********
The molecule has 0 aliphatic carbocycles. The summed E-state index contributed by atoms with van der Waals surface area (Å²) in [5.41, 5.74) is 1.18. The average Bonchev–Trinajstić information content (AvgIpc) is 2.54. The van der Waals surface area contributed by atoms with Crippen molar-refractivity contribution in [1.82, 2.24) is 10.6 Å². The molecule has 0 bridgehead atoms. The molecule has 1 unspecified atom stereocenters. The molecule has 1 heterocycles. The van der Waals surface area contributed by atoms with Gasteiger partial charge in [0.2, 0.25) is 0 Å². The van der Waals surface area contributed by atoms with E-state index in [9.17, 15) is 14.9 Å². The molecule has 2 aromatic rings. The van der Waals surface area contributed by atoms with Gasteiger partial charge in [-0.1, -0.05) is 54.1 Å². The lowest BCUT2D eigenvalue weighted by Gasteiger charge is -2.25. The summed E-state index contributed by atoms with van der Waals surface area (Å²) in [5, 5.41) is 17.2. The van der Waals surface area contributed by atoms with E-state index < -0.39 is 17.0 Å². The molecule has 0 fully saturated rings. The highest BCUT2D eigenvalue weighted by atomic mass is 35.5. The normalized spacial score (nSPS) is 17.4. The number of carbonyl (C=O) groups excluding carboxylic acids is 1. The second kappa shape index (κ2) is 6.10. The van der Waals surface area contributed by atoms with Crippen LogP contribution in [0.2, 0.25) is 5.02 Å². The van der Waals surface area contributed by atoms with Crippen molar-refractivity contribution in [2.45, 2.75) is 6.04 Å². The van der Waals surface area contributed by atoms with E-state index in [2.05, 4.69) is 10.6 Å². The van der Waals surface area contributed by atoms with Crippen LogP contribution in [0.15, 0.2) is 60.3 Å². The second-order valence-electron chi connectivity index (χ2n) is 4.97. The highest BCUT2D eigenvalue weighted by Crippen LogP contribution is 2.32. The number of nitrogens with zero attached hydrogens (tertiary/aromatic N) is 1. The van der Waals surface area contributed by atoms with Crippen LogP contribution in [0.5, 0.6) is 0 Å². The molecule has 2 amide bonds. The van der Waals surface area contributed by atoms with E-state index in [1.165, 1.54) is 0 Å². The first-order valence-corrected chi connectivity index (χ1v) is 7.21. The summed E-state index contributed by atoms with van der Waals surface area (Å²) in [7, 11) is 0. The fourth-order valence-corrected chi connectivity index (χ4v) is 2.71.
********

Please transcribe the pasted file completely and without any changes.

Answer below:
The molecule has 0 aliphatic carbocycles. The summed E-state index contributed by atoms with van der Waals surface area (Å²) in [5.41, 5.74) is 1.18. The average Bonchev–Trinajstić information content (AvgIpc) is 2.54. The van der Waals surface area contributed by atoms with Crippen molar-refractivity contribution in [1.82, 2.24) is 10.6 Å². The molecule has 0 bridgehead atoms. The molecule has 1 unspecified atom stereocenters. The molecule has 1 heterocycles. The van der Waals surface area contributed by atoms with Gasteiger partial charge in [0.2, 0.25) is 0 Å². The van der Waals surface area contributed by atoms with E-state index in [9.17, 15) is 14.9 Å². The molecule has 2 aromatic rings. The van der Waals surface area contributed by atoms with Gasteiger partial charge in [-0.1, -0.05) is 54.1 Å². The lowest BCUT2D eigenvalue weighted by Gasteiger charge is -2.25. The summed E-state index contributed by atoms with van der Waals surface area (Å²) in [5, 5.41) is 17.2. The van der Waals surface area contributed by atoms with E-state index < -0.39 is 17.0 Å². The molecule has 0 fully saturated rings. The highest BCUT2D eigenvalue weighted by atomic mass is 35.5. The normalized spacial score (nSPS) is 17.4. The number of carbonyl (C=O) groups excluding carboxylic acids is 1. The second kappa shape index (κ2) is 6.10. The van der Waals surface area contributed by atoms with Crippen LogP contribution in [0.2, 0.25) is 5.02 Å². The van der Waals surface area contributed by atoms with Crippen molar-refractivity contribution in [2.45, 2.75) is 6.04 Å². The van der Waals surface area contributed by atoms with E-state index in [2.05, 4.69) is 10.6 Å². The van der Waals surface area contributed by atoms with Crippen LogP contribution in [0.15, 0.2) is 60.3 Å². The second-order valence-electron chi connectivity index (χ2n) is 4.97. The highest BCUT2D eigenvalue weighted by Crippen LogP contribution is 2.32. The number of nitrogens with zero attached hydrogens (tertiary/aromatic N) is 1. The van der Waals surface area contributed by atoms with Crippen LogP contribution in [0.5, 0.6) is 0 Å². The molecule has 2 amide bonds. The van der Waals surface area contributed by atoms with E-state index in [1.165, 1.54) is 0 Å². The first-order valence-corrected chi connectivity index (χ1v) is 7.21. The summed E-state index contributed by atoms with van der Waals surface area (Å²) in [7, 11) is 0. The fourth-order valence-corrected chi connectivity index (χ4v) is 2.71.